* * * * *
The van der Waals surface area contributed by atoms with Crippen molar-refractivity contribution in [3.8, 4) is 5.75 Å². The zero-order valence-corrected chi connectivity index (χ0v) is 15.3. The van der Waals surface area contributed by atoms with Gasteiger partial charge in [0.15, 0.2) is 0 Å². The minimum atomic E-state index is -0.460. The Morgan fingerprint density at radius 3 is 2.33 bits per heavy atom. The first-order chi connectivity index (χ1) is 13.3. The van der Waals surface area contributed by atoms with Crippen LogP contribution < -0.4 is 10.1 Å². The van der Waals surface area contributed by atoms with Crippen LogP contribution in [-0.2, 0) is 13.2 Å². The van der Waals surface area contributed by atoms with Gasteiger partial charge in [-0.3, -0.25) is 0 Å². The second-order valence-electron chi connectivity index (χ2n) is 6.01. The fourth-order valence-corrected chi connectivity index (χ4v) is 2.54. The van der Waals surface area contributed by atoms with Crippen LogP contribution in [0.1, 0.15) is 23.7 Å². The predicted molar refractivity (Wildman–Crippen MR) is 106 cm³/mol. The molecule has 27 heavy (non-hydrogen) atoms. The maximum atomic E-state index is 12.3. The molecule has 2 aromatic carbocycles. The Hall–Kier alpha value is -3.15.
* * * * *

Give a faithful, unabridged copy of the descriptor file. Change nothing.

The van der Waals surface area contributed by atoms with Crippen molar-refractivity contribution in [3.8, 4) is 5.75 Å². The zero-order valence-corrected chi connectivity index (χ0v) is 15.3. The van der Waals surface area contributed by atoms with Gasteiger partial charge in [0.15, 0.2) is 0 Å². The minimum atomic E-state index is -0.460. The Morgan fingerprint density at radius 3 is 2.33 bits per heavy atom. The first-order chi connectivity index (χ1) is 13.3. The van der Waals surface area contributed by atoms with Crippen LogP contribution < -0.4 is 10.1 Å². The van der Waals surface area contributed by atoms with Crippen LogP contribution in [-0.2, 0) is 13.2 Å². The van der Waals surface area contributed by atoms with Gasteiger partial charge in [-0.3, -0.25) is 0 Å². The second-order valence-electron chi connectivity index (χ2n) is 6.01. The fourth-order valence-corrected chi connectivity index (χ4v) is 2.54. The van der Waals surface area contributed by atoms with Crippen LogP contribution in [0.1, 0.15) is 23.7 Å². The predicted molar refractivity (Wildman–Crippen MR) is 106 cm³/mol. The molecule has 27 heavy (non-hydrogen) atoms. The maximum atomic E-state index is 12.3. The molecule has 2 aromatic carbocycles. The Hall–Kier alpha value is -3.15.